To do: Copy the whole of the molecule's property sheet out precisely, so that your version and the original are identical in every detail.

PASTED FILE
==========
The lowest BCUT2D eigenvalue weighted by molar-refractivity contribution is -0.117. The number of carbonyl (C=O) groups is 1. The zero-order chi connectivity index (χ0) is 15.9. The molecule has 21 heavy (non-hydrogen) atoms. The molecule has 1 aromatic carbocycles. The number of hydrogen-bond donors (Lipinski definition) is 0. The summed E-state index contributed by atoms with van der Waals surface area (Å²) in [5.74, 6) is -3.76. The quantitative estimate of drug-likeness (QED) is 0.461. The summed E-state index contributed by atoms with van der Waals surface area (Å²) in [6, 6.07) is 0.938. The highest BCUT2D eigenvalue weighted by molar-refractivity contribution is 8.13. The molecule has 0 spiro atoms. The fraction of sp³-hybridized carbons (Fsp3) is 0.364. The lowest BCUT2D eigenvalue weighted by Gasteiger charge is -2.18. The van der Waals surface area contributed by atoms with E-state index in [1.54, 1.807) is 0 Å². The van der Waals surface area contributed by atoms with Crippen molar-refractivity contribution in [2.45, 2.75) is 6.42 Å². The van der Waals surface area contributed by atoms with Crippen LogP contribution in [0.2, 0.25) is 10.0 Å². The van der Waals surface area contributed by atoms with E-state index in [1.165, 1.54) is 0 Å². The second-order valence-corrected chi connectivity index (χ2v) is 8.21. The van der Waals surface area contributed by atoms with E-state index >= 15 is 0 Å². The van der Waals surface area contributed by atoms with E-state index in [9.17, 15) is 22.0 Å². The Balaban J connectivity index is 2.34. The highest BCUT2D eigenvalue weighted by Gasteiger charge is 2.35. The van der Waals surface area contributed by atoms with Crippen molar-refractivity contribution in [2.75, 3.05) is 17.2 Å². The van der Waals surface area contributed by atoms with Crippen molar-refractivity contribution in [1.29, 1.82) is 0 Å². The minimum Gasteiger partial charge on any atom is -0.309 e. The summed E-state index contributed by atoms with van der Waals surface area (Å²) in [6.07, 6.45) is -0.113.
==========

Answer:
The lowest BCUT2D eigenvalue weighted by molar-refractivity contribution is -0.117. The number of carbonyl (C=O) groups is 1. The zero-order chi connectivity index (χ0) is 15.9. The molecule has 21 heavy (non-hydrogen) atoms. The molecule has 1 aromatic carbocycles. The number of hydrogen-bond donors (Lipinski definition) is 0. The summed E-state index contributed by atoms with van der Waals surface area (Å²) in [5.74, 6) is -3.76. The quantitative estimate of drug-likeness (QED) is 0.461. The summed E-state index contributed by atoms with van der Waals surface area (Å²) in [6, 6.07) is 0.938. The highest BCUT2D eigenvalue weighted by molar-refractivity contribution is 8.13. The molecule has 0 spiro atoms. The fraction of sp³-hybridized carbons (Fsp3) is 0.364. The lowest BCUT2D eigenvalue weighted by Gasteiger charge is -2.18. The van der Waals surface area contributed by atoms with E-state index in [1.54, 1.807) is 0 Å². The van der Waals surface area contributed by atoms with Crippen molar-refractivity contribution in [2.45, 2.75) is 6.42 Å². The van der Waals surface area contributed by atoms with Crippen LogP contribution in [0.2, 0.25) is 10.0 Å². The van der Waals surface area contributed by atoms with E-state index in [1.165, 1.54) is 0 Å². The second-order valence-corrected chi connectivity index (χ2v) is 8.21. The van der Waals surface area contributed by atoms with E-state index >= 15 is 0 Å². The van der Waals surface area contributed by atoms with E-state index in [9.17, 15) is 22.0 Å². The Balaban J connectivity index is 2.34. The highest BCUT2D eigenvalue weighted by Gasteiger charge is 2.35. The van der Waals surface area contributed by atoms with Crippen molar-refractivity contribution in [2.75, 3.05) is 17.2 Å². The van der Waals surface area contributed by atoms with Crippen molar-refractivity contribution in [1.29, 1.82) is 0 Å². The minimum Gasteiger partial charge on any atom is -0.309 e. The summed E-state index contributed by atoms with van der Waals surface area (Å²) in [6.07, 6.45) is -0.113.